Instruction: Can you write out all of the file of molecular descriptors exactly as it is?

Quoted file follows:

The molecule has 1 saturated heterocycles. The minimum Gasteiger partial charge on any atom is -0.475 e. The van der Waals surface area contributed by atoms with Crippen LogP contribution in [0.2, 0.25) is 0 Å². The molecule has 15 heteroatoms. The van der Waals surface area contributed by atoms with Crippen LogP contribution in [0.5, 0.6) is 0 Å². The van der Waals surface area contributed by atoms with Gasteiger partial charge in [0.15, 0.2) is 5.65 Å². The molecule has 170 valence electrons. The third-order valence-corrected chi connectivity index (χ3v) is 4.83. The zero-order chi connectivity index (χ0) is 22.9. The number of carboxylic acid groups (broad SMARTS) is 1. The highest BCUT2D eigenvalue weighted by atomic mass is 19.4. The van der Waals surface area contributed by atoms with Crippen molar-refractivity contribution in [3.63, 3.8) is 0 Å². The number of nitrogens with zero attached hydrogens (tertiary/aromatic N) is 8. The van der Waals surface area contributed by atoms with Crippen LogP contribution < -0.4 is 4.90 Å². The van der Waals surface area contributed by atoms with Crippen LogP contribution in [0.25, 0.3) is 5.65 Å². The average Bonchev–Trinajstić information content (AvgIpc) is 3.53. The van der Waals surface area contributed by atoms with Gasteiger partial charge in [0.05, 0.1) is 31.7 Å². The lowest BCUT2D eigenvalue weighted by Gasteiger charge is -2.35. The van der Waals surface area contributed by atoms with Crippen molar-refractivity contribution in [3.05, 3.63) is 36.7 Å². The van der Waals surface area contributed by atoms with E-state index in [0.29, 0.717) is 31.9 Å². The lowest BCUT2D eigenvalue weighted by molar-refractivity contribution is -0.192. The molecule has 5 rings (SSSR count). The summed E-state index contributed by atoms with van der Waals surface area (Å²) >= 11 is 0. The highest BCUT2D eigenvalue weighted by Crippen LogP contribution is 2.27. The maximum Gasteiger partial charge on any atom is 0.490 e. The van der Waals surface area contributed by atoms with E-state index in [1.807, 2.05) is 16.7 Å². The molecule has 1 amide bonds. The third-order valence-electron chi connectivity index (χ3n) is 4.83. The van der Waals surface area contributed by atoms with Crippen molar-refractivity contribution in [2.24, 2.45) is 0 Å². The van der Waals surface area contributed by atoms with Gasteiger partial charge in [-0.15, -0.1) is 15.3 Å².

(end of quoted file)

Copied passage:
The molecule has 1 saturated heterocycles. The minimum Gasteiger partial charge on any atom is -0.475 e. The van der Waals surface area contributed by atoms with Crippen LogP contribution in [0.2, 0.25) is 0 Å². The molecule has 15 heteroatoms. The van der Waals surface area contributed by atoms with Crippen LogP contribution in [0.5, 0.6) is 0 Å². The van der Waals surface area contributed by atoms with Gasteiger partial charge in [0.15, 0.2) is 5.65 Å². The molecule has 170 valence electrons. The third-order valence-corrected chi connectivity index (χ3v) is 4.83. The zero-order chi connectivity index (χ0) is 22.9. The number of carboxylic acid groups (broad SMARTS) is 1. The highest BCUT2D eigenvalue weighted by atomic mass is 19.4. The van der Waals surface area contributed by atoms with Crippen molar-refractivity contribution in [3.63, 3.8) is 0 Å². The number of nitrogens with zero attached hydrogens (tertiary/aromatic N) is 8. The van der Waals surface area contributed by atoms with Crippen LogP contribution < -0.4 is 4.90 Å². The van der Waals surface area contributed by atoms with Crippen LogP contribution in [0.25, 0.3) is 5.65 Å². The average Bonchev–Trinajstić information content (AvgIpc) is 3.53. The van der Waals surface area contributed by atoms with Gasteiger partial charge in [0.05, 0.1) is 31.7 Å². The lowest BCUT2D eigenvalue weighted by Gasteiger charge is -2.35. The van der Waals surface area contributed by atoms with Crippen molar-refractivity contribution in [3.05, 3.63) is 36.7 Å². The van der Waals surface area contributed by atoms with E-state index in [0.29, 0.717) is 31.9 Å². The lowest BCUT2D eigenvalue weighted by molar-refractivity contribution is -0.192. The molecule has 5 rings (SSSR count). The summed E-state index contributed by atoms with van der Waals surface area (Å²) >= 11 is 0. The highest BCUT2D eigenvalue weighted by Crippen LogP contribution is 2.27. The maximum Gasteiger partial charge on any atom is 0.490 e. The van der Waals surface area contributed by atoms with E-state index in [1.807, 2.05) is 16.7 Å². The molecule has 1 amide bonds. The third-order valence-electron chi connectivity index (χ3n) is 4.83. The van der Waals surface area contributed by atoms with Crippen molar-refractivity contribution in [2.24, 2.45) is 0 Å². The van der Waals surface area contributed by atoms with Gasteiger partial charge in [-0.15, -0.1) is 15.3 Å².